British Airways’ chief government has hinted at job cuts and says he’ll waive his wage for the following two months because the airline struggles with the Coronavirus disaster.
In a letter to all BA workers seen by Sky News, Alex Cruz says “of course job security is top of mind” and that the provider is doing “everything we can to protect as many jobs as we can”.
But he provides that the corporate is “working hand in hand with (the unions) to look at all the options including the government employment assistance scheme”.
Mr Cruz says he’s not taking a wage for the following two months as a result of “we are having to act fast to preserve funds” and it’s the “right thing for me to do”.
He continues: “We will all be making sacrifices to help protect our business, just as we are making some sacrifices in how we live our daily lives.”
In an additional trace at potential job cuts to come back, the letter says: “We know there are tough decisions ahead but British Airways will make it through with your support.”
Last week, pilots at the London Heathrow-based airline have been requested to take two weeks unpaid depart in every of the following two months.
Airlines have been hit arduous by the Coronavirus outbreak and extreme restrictions on journey imposed by governments worldwide.
British Airways has grounded 75% of its fleet, with different airways together with Virgin Atlantic Airways and EasyJet taking comparable measures.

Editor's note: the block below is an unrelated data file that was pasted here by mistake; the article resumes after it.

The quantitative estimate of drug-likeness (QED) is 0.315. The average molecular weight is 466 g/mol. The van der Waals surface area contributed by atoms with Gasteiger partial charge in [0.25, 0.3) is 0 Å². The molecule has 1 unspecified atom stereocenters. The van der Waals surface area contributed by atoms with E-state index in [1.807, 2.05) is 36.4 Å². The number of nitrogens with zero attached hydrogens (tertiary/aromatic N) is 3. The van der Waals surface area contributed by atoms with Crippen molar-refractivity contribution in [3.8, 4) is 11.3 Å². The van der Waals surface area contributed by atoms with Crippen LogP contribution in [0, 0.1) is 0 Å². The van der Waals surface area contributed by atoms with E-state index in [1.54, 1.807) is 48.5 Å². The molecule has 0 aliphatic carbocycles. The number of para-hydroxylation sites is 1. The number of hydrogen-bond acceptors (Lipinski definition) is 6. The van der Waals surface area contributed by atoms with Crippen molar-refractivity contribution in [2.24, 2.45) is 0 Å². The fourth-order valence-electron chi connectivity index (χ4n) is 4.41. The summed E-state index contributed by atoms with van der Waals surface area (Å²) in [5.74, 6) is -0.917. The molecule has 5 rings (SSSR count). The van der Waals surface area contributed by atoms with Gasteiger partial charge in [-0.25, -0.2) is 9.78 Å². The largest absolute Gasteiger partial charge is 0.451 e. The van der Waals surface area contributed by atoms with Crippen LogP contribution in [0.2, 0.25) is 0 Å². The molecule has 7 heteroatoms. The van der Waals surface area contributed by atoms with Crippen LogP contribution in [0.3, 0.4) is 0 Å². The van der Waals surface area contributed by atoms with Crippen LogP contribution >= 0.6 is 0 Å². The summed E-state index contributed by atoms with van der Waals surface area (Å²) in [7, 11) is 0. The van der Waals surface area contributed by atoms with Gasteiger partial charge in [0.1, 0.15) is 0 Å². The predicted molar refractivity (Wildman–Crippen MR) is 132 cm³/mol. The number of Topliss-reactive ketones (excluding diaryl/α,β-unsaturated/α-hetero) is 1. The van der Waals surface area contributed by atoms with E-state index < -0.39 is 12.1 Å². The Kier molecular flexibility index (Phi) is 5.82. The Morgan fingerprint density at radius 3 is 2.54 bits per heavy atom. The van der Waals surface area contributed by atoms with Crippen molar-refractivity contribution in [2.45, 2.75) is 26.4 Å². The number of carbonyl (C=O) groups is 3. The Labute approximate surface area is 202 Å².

Shares in all European carriers have plunged in current weeks as inventory markets are battered by rising fears over the financial impression of the pandemic.
The UK authorities has suggested in opposition to all non-essential journey for 30 days and the US authorities has restricted journey to and from Europe.
Transatlantic routes, particularly between London and New York, are British Airways’ most profitable market.
Chancellor Rishi Sunak has stated the federal government is engaged on a rescue deal for the airline sector.
Sky News has reported that metropolis bankers Rothschild have been drafted in by the Treasury to advise on any deal – which is expected to be finalised in the coming days.
Low price provider EasyJet has grounded virtually all of its fleet and says it’s potential that some European carriers is not going to survive the disaster.
Governments throughout Europe have imposed draconian motion restrictions on residents and the European aviation market is grinding to a halt in what’s seen as a disaster larger than that of 2008, or that following the 9/11 assaults in 2001.